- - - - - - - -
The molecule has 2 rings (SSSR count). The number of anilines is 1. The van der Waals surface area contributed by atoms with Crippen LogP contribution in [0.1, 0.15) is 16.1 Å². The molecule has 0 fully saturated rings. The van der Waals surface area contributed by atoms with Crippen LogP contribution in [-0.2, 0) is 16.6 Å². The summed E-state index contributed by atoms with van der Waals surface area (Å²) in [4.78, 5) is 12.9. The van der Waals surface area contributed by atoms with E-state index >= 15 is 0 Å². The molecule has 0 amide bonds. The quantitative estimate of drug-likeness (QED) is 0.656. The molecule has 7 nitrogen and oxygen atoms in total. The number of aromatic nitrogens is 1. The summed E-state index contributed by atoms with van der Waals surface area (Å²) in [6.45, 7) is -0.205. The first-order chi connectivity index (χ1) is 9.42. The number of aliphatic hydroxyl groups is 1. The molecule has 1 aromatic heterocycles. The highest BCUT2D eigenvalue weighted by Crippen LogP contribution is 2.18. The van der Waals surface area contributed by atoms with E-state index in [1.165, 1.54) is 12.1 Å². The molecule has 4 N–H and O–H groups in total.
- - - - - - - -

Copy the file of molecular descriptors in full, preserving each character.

The molecule has 2 rings (SSSR count). The number of anilines is 1. The van der Waals surface area contributed by atoms with Crippen LogP contribution in [0.1, 0.15) is 16.1 Å². The molecule has 0 fully saturated rings. The van der Waals surface area contributed by atoms with Crippen LogP contribution in [-0.2, 0) is 16.6 Å². The summed E-state index contributed by atoms with van der Waals surface area (Å²) in [4.78, 5) is 12.9. The van der Waals surface area contributed by atoms with E-state index >= 15 is 0 Å². The molecule has 0 amide bonds. The quantitative estimate of drug-likeness (QED) is 0.656. The molecule has 7 nitrogen and oxygen atoms in total. The number of aromatic nitrogens is 1. The summed E-state index contributed by atoms with van der Waals surface area (Å²) in [6.45, 7) is -0.205. The first-order chi connectivity index (χ1) is 9.42. The number of aliphatic hydroxyl groups is 1. The molecule has 1 aromatic heterocycles. The highest BCUT2D eigenvalue weighted by Crippen LogP contribution is 2.18. The van der Waals surface area contributed by atoms with E-state index in [1.165, 1.54) is 12.1 Å². The molecule has 4 N–H and O–H groups in total.